Traditionally, the anatomy of the infrahyoid neck is described using anatomical ‘triangles’, such as the anterior and posterior triangle. While this approach is useful for surgeons, radiological analysis much more depends on the axial plane. Harnsberger has popularized the so-called spatial approach, which is an alternative based on anatomical compartments (spaces) . This approach is well suited for the analysis of (predominantly) axial computed tomography (CT) and magnetic resonance (MR) images used by radiologists.
The infrahyoid neck can be divided in five individual spaces: the visceral, carotid, retropharyngeal, posterior cervical and perivertebral space (See Figure 1). These spaces are defined by the three layers of the Deep Cervical Fascia (DCF). Normally, these layers of the DCF are not visible on imaging. The spaces constitute natural barriers against the (early) spread of disease. Each space has its own specific anatomical ‘contents’. Therefore, once a disease process is assigned to one space, it is usually possible to formulate a short differential diagnosis based on the anatomy present in that space.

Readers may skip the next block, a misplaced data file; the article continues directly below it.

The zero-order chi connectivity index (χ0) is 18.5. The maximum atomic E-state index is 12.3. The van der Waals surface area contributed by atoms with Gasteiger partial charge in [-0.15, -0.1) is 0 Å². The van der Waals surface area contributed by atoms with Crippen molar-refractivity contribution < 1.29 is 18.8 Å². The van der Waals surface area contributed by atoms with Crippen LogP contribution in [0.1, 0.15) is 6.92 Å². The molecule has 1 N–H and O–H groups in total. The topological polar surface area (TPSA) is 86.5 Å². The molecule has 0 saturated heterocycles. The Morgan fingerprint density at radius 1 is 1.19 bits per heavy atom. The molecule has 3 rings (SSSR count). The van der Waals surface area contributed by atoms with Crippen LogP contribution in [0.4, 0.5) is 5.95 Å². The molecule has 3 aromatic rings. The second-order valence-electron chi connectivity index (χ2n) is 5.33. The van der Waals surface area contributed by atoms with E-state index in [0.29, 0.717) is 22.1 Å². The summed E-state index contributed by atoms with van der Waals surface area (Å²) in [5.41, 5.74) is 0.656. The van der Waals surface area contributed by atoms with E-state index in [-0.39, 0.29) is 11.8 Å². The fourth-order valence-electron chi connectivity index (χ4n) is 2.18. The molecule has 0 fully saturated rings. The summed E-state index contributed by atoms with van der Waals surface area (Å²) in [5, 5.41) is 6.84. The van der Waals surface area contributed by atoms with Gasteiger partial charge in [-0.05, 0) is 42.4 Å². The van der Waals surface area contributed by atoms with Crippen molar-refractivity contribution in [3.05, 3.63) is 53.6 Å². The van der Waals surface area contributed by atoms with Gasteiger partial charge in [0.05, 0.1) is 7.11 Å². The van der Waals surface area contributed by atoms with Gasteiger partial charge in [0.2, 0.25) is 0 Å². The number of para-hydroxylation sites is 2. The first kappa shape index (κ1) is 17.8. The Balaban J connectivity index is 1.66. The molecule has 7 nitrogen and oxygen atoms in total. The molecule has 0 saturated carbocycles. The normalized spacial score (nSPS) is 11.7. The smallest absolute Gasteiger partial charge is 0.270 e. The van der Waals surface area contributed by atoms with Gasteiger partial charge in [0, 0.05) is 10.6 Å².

For the analysis of a swelling in the infrahyoid neck on CT or MR, the following three steps are necessary: 1. localize; 2. remember; and 3. use radiologic pattern recognition.
Step 1: Localize. In which of the five spaces is the lesion located?
Step 2: Remember. What are the normal anatomical contents of that space?
Step 3: Which pathology may have arisen from the normal anatomy of the involved space? Is there a specific radiologic pattern? Does this fit the clinical information?
The systematic approach will be discussed using cases from daily practice.
The author has no competing interests to declare.